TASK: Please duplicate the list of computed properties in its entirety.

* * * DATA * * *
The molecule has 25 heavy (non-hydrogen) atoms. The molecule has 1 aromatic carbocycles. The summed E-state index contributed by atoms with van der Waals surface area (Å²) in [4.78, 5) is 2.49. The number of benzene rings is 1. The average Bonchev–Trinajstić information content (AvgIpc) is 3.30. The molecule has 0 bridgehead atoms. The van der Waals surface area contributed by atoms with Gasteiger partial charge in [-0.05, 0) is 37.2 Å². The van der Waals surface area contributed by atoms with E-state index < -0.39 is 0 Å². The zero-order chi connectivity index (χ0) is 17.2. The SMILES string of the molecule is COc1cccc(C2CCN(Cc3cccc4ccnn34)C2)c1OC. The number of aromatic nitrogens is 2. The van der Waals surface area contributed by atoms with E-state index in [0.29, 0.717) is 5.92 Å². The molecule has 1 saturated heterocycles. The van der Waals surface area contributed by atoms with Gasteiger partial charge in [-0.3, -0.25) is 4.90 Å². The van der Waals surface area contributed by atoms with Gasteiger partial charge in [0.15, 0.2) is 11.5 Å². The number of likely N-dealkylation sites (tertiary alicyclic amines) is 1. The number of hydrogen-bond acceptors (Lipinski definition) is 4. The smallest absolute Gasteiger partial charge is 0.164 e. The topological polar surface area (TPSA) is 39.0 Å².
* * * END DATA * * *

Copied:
The molecule has 25 heavy (non-hydrogen) atoms. The molecule has 1 aromatic carbocycles. The summed E-state index contributed by atoms with van der Waals surface area (Å²) in [4.78, 5) is 2.49. The number of benzene rings is 1. The average Bonchev–Trinajstić information content (AvgIpc) is 3.30. The molecule has 0 bridgehead atoms. The van der Waals surface area contributed by atoms with Gasteiger partial charge in [-0.05, 0) is 37.2 Å². The van der Waals surface area contributed by atoms with E-state index < -0.39 is 0 Å². The zero-order chi connectivity index (χ0) is 17.2. The SMILES string of the molecule is COc1cccc(C2CCN(Cc3cccc4ccnn34)C2)c1OC. The number of aromatic nitrogens is 2. The van der Waals surface area contributed by atoms with E-state index in [0.29, 0.717) is 5.92 Å². The molecule has 1 saturated heterocycles. The van der Waals surface area contributed by atoms with Gasteiger partial charge in [-0.3, -0.25) is 4.90 Å². The van der Waals surface area contributed by atoms with Gasteiger partial charge in [0.15, 0.2) is 11.5 Å². The number of likely N-dealkylation sites (tertiary alicyclic amines) is 1. The number of hydrogen-bond acceptors (Lipinski definition) is 4. The smallest absolute Gasteiger partial charge is 0.164 e. The topological polar surface area (TPSA) is 39.0 Å².